It seems natural that when a person is rewarded with a cash prize there is intense activity in the pleasure centers of his or her brain. But why do we experience neurally identical pleasure when giving away money? Why is the emotional pain of being left out of a game of catch identical to that of physical injury? Using the latest research in neuroscience, Lieberman, an award-winning social psychologist, shows readers how their brains may be wired, first and foremost, to harmonize and connect with others, rather than simply to act in their own interests. With the help of new functional MRI technology, Lieberman explores the surprising new science of social interaction, investigating how our perceptions of others affect our cognition and, even more elementally, how social interaction and its absence can produce the same mental responses as physical pain and pleasure, as well as what that fact might mean about the evolution of the brain. Lieberman’s findings are convincing: over the course of their evolution, humans have developed sophisticated means of responding to group challenges and the norms of altruism and cohesion have become ingrained in neural biology. The end of the book outlines how to integrate social cognition into teaching and management. Social is a far-ranging and sometimes long-winded introduction to how humans think together. Agent: Max Brockman, Brockman Inc. (Oct.)
From the Publisher
"A fascinating explanation of why 'a broken heart can feel as painful as a broken leg' and social recognition is frequently prized above money." " ---Kirkus
Kirkus Reviews
Lieberman (Psychology, Psychiatry, and Biobehavioral Sciences/UCLA) offers scientific evidence to counter the idea that the need to survive and reproduce is the fundamental driver of human behavior. The author rejects Abraham Maslow's 1943 formulation of a hierarchy of needs stacked in a pyramid, suggesting that the pyramid is upside down. Physiological needs and safety are at the bottom, followed by social needs and esteem, which Lieberman describes as "the extra scoops of ice cream" and "cherry on top." He shows countervailing evidence, amassed over the past two decades, that shows social needs to be as basic as their physiological counterparts. Using MRI, the author and his associates have identified a separate area of the brain in which social cognition occurs. It is activated when we "think about other people's minds…[and] promotes understanding and empathy, cooperation, and consideration." Along with the capacity for empathy provided by mirror neurons, which we share with other species, it is the part of the brain that we use when we think "about the social world and our place in it." It also allows us to function effectively in the larger social groups that are typical of human societies, as compared to other primates, and to function collectively in more complex ways. Mammalian young depend on a caretaker from the moment of their birth in order to survive. "Our need for connection is the bedrock upon which the others are built," writes the author. Empathy, love and our need for social connections follow. A fascinating explanation of why "a broken heart can feel as painful as a broken leg" and social recognition is frequently prized above money.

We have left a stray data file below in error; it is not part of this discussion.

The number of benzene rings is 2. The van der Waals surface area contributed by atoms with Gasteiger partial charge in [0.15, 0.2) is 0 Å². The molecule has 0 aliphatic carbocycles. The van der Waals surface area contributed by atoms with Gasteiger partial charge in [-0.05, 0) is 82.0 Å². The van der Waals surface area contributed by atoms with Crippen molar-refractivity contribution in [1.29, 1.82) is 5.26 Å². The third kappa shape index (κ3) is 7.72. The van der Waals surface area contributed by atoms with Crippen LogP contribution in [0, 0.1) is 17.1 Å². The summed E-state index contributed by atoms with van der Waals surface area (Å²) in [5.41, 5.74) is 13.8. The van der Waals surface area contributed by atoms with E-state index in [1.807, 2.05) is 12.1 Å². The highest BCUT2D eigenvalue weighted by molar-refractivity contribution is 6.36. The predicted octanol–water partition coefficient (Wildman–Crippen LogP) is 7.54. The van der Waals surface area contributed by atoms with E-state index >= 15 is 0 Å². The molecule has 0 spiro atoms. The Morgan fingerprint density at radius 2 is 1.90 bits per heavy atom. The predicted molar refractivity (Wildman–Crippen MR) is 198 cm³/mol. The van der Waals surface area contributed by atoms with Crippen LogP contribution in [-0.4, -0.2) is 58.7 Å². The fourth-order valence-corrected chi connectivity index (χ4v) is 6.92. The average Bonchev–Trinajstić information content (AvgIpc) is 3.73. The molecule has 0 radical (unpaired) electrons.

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Meet the Author

Matthew D. Lieberman was trained at Harvard University and is a professor in the Departments of Psychology, Psychiatry, and Biobehavioral Sciences at the University of California, Los Angeles, and the founding editor of the journal Social Cognitive and Affective Neuroscience.  In 2007, the American Psychological Association awarded him the Distinguished Scientific Award for an Early Career Contribution to Psychology, an award given to one social psychologist every two years.  He is one of the foremost authorities in the world on the study of Social Neuroscience.

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Social: Why Our Brains Are Wired to Connect 4.5 out of 5 based on 0 ratings. 2 reviews.
Anonymous More than 1 year ago
Padded in and started gathering herbs. She felt slightly sad, but somehow happy at the same time. Her gaze was downcast as she collectee juniper berries.
Anonymous More than 1 year ago
Leaf padded in. "Need any help?" She asked. "I can carry some if you like."